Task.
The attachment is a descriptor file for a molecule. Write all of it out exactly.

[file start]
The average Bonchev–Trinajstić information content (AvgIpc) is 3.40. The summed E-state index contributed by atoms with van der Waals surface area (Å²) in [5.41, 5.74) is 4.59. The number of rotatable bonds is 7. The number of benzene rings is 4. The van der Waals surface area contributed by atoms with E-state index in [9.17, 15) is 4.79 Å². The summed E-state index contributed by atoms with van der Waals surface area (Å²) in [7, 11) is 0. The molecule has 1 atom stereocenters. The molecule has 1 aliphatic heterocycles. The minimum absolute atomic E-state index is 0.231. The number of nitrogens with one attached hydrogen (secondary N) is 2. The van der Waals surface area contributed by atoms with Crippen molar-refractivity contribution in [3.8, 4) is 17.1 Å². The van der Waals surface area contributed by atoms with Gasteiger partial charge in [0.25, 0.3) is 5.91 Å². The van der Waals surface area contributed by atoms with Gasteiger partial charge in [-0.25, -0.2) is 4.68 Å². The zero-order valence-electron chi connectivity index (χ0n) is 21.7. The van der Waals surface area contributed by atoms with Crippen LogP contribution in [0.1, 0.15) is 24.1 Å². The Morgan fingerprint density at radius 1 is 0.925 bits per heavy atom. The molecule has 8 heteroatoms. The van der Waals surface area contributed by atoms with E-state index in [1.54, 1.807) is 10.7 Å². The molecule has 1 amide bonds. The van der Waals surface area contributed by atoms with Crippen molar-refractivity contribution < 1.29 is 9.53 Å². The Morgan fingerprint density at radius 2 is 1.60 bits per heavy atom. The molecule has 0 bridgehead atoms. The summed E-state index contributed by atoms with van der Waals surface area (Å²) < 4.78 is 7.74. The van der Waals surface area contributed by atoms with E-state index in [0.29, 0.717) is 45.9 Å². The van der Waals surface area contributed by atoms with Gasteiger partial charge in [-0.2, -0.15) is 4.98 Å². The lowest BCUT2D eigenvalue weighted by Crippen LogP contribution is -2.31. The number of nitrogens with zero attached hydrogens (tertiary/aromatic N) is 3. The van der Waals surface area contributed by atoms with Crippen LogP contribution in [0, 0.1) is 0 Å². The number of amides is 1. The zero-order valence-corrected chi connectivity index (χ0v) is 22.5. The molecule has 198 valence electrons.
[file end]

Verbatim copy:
The average Bonchev–Trinajstić information content (AvgIpc) is 3.40. The summed E-state index contributed by atoms with van der Waals surface area (Å²) in [5.41, 5.74) is 4.59. The number of rotatable bonds is 7. The number of benzene rings is 4. The van der Waals surface area contributed by atoms with E-state index in [9.17, 15) is 4.79 Å². The summed E-state index contributed by atoms with van der Waals surface area (Å²) in [7, 11) is 0. The molecule has 1 atom stereocenters. The molecule has 1 aliphatic heterocycles. The minimum absolute atomic E-state index is 0.231. The number of nitrogens with one attached hydrogen (secondary N) is 2. The van der Waals surface area contributed by atoms with Crippen molar-refractivity contribution in [3.8, 4) is 17.1 Å². The van der Waals surface area contributed by atoms with Gasteiger partial charge in [0.25, 0.3) is 5.91 Å². The van der Waals surface area contributed by atoms with Gasteiger partial charge in [-0.25, -0.2) is 4.68 Å². The zero-order valence-electron chi connectivity index (χ0n) is 21.7. The van der Waals surface area contributed by atoms with Crippen LogP contribution in [0.1, 0.15) is 24.1 Å². The Morgan fingerprint density at radius 1 is 0.925 bits per heavy atom. The molecule has 8 heteroatoms. The van der Waals surface area contributed by atoms with E-state index in [1.54, 1.807) is 10.7 Å². The molecule has 1 amide bonds. The van der Waals surface area contributed by atoms with Crippen molar-refractivity contribution < 1.29 is 9.53 Å². The Morgan fingerprint density at radius 2 is 1.60 bits per heavy atom. The molecule has 0 bridgehead atoms. The summed E-state index contributed by atoms with van der Waals surface area (Å²) < 4.78 is 7.74. The van der Waals surface area contributed by atoms with E-state index in [0.29, 0.717) is 45.9 Å². The van der Waals surface area contributed by atoms with Gasteiger partial charge in [-0.2, -0.15) is 4.98 Å². The lowest BCUT2D eigenvalue weighted by Crippen LogP contribution is -2.31. The number of nitrogens with zero attached hydrogens (tertiary/aromatic N) is 3. The van der Waals surface area contributed by atoms with Crippen LogP contribution in [0, 0.1) is 0 Å². The number of amides is 1. The zero-order valence-corrected chi connectivity index (χ0v) is 22.5. The molecule has 198 valence electrons.